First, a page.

Publications

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Description ICASA 2015 - Intenational Conference on AIDS and STIs in Africa. Oral presentation. 
Form Of Engagement Activity A talk or presentation
Part Of Official Scheme? No
Geographic Reach International
Primary Audience Professional Practitioners
Results and Impact Oral presentation; abstract Title: Sulfamethoxazole/Trimethoprim/Isoniazid/Pyridoxine scored tablets are bioequivalent to individual products and are acceptable to patients with advanced HIV infection in the REALITY trial

Authors: Bwakura-Dangarembizi M2, Gibb DM1, Abhyankar D9, Agutu C3, Lugemwa A4, Abongomera G5, Miranda S6, Musiime V7, Mallewa J8, Siika A11, Baleeta K12, Mehta V9, Malhotra G9, Griffiths A1, Kityo C10, Maitland K3, Chidziva E2, Chepkorir P11, Szubert AJ1, Gogtay J9, Hakim J2 and the REALITY Trial Team

Background Patients initiating ART with low CD4 counts benefit from isoniazid and cotrimoxazole prophylaxis, but these increase pill burden; stockouts of single formulations are also common.
Methods: Sulfamethoxazole/Trimethoprim/Isoniazid/Pyridoxine (800/160/300/25mg) fixed-dose-combination (FDC) scored tablets (Cipla , India) were compared with Septrin®Forte (sulfamethoxazole-800mg/trimethoprim-160mg (GlaxoWellcome)) and Isoniazid-300mg (Sandoz) separate tablets in 28 healthy volunteers (18male; 10female) in an open-label, randomized, single-dose, two-treatment, two-period, 26-sample crossover pharmacokinetic bioequivalent study. Acceptability and adherence questionnaire data were collected in the ongoing, 2x2x2 factorial, REALITY randomised trial evaluating enhanced OI prophylaxis, 4-drug ART and enhanced nutrition for 12 weeks after ART initiation, in 1805 African adults/children(=5years) with CD4 <100cells/mm3. Within-individual data on FDC (weeks 12-24) vs cotrimoxazole alone (weeks 0-12) were compared in 319 patients; and in weeks 0-12 among those receiving FDC+fluconazole (for prophylaxis against cryptococcal disease) (n=543) vs cotrimoxazole (n=604).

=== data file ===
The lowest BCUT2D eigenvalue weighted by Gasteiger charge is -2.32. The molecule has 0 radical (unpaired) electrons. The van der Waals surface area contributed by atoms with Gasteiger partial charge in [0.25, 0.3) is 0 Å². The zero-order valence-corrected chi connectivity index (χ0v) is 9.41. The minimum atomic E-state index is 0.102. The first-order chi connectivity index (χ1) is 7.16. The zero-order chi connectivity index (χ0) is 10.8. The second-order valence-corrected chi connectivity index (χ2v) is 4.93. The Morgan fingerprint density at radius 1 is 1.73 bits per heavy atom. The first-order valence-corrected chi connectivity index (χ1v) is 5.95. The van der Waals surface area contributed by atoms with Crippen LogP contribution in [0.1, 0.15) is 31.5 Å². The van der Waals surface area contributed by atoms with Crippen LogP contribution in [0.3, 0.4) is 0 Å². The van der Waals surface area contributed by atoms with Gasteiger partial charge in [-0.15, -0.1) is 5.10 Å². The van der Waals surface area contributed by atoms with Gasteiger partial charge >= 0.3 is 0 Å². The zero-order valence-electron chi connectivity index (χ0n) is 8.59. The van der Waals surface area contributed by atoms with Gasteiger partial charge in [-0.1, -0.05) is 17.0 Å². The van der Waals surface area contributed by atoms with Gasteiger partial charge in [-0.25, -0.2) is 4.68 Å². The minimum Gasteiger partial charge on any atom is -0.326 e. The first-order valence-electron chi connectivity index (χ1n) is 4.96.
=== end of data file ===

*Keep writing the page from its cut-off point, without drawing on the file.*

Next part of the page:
Results: Geometric mean test-to-reference ratios for sulfamethoxazole (AUC: 99.8% (90% CI 96.2%-103.5%) and Cmax: 103.2%(99.5%-107.0%)), trimethoprim (97.2%(93.7-100.9)%; 98.2%(93.4-103.3)%) and isoniazid 103.8%(99.5-108.3); 104.3%(95.1-114.4)) were well within required 80-125% range. In REALITY, acceptability was similar between FDC (12-24 weeks) and cotrimoxazole (0-12 weeks): 99.7% vs 99.4% reported none/not much daily-life interference; 95.6% vs 96.6% reported drugs were very easy/easy to take. Comparing groups (0-12 weeks) gave similar results: 500/543(92.1%) vs 565/604(93.5%),(p=0.8) reported taking medication was very easy/easy; 4.0% vs 3.9% reported missing =1 dose.